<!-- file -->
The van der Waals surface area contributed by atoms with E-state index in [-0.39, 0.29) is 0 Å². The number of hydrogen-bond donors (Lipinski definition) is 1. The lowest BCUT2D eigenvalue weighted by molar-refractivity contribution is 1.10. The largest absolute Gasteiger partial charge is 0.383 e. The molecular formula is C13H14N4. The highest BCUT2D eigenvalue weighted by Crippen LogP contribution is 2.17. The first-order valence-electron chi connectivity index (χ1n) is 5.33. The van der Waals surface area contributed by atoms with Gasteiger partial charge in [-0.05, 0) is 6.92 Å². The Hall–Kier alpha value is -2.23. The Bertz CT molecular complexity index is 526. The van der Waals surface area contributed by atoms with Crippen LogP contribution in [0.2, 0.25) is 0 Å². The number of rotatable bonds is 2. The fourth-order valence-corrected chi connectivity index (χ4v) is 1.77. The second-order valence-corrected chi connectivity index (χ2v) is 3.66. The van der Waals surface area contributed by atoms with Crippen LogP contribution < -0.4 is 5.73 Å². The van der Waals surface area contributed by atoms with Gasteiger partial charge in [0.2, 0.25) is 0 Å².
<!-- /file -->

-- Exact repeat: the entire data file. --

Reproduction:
The van der Waals surface area contributed by atoms with E-state index in [-0.39, 0.29) is 0 Å². The number of hydrogen-bond donors (Lipinski definition) is 1. The lowest BCUT2D eigenvalue weighted by molar-refractivity contribution is 1.10. The largest absolute Gasteiger partial charge is 0.383 e. The molecular formula is C13H14N4. The highest BCUT2D eigenvalue weighted by Crippen LogP contribution is 2.17. The first-order valence-electron chi connectivity index (χ1n) is 5.33. The van der Waals surface area contributed by atoms with Gasteiger partial charge in [-0.05, 0) is 6.92 Å². The Hall–Kier alpha value is -2.23. The Bertz CT molecular complexity index is 526. The van der Waals surface area contributed by atoms with Crippen LogP contribution in [0.2, 0.25) is 0 Å². The number of rotatable bonds is 2. The fourth-order valence-corrected chi connectivity index (χ4v) is 1.77. The second-order valence-corrected chi connectivity index (χ2v) is 3.66. The van der Waals surface area contributed by atoms with Crippen LogP contribution < -0.4 is 5.73 Å². The van der Waals surface area contributed by atoms with Gasteiger partial charge in [0.2, 0.25) is 0 Å².